John R. Grabach didn’t just paint scenes of working-class life—he was the working class. [Below, “New York Street Scene: Man Made Canyons”]
Born in 1886, Grabach grew up in blue collar Newark. Set on becoming an artist, he held various jobs—die cutter, freelance illustrator, greeting card designer—while taking classes in Newark and at the Art Students League in Manhattan.
[“Sidewalks of New York,” 1920s, Lower East Side]
“Inspired by Ash Can school artists, Grabach became fascinated with the urban landscape,” the Los Angeles County Museum of Art (LACMA) wrote on their website.
[“The Lone House,” 1929]
Like Ash Can artists George Bellows and Robert Henri, he began working in New York in the 1920s, where he painted everyday images of tenements, clotheslines, skyscrapers, and city streets.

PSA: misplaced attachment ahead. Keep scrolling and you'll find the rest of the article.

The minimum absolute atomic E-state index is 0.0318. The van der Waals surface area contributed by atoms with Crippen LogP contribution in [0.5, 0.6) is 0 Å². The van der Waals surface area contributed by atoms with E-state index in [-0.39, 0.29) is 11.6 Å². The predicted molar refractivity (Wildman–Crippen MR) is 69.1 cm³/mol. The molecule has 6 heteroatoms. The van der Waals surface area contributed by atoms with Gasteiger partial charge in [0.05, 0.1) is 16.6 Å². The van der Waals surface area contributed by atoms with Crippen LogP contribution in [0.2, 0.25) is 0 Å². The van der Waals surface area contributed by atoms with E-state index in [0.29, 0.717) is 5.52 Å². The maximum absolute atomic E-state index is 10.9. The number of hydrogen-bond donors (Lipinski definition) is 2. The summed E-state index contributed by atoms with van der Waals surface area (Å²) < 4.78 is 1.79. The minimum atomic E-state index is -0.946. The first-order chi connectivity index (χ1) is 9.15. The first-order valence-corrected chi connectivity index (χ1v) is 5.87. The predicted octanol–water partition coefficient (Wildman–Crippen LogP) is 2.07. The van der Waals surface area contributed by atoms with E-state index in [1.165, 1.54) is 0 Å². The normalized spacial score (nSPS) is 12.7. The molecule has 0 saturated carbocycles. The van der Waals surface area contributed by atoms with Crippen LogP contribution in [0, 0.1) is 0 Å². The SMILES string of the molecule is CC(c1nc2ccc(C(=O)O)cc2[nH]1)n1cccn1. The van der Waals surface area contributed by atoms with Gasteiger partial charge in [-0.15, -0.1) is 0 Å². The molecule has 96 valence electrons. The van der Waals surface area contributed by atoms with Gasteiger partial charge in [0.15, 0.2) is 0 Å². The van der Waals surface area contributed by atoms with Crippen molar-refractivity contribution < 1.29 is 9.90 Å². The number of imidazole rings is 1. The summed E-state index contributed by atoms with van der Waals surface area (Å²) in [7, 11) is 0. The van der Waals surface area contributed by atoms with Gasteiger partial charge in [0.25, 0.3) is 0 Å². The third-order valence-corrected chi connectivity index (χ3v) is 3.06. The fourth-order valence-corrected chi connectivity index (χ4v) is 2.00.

Grabach’s work reflected the beauty and mystery of contemporary urban life, as well as its disorienting loneliness and despair.
[“New York East Side,” 1924]
“Toward the end of the decade his lighthearted treatment changed as he became more concerned with social conditions, and consequently during the Great Depression his urban images developed a stronger, satirical tone, and the figures were made larger and dominated the scene,” stated LACMA.
[“The Fifth Year,” 1934]
By now, he’d won awards and recognition, and he became a beloved teacher of drawing at the now-defunct Newark School of Fine and Industrial Art (a casualty of Newark’s budget woes in the 1990s).
He may not have been a trailblazer in the art world, but his work reflects an unappreciated sensitivity to the urban experience.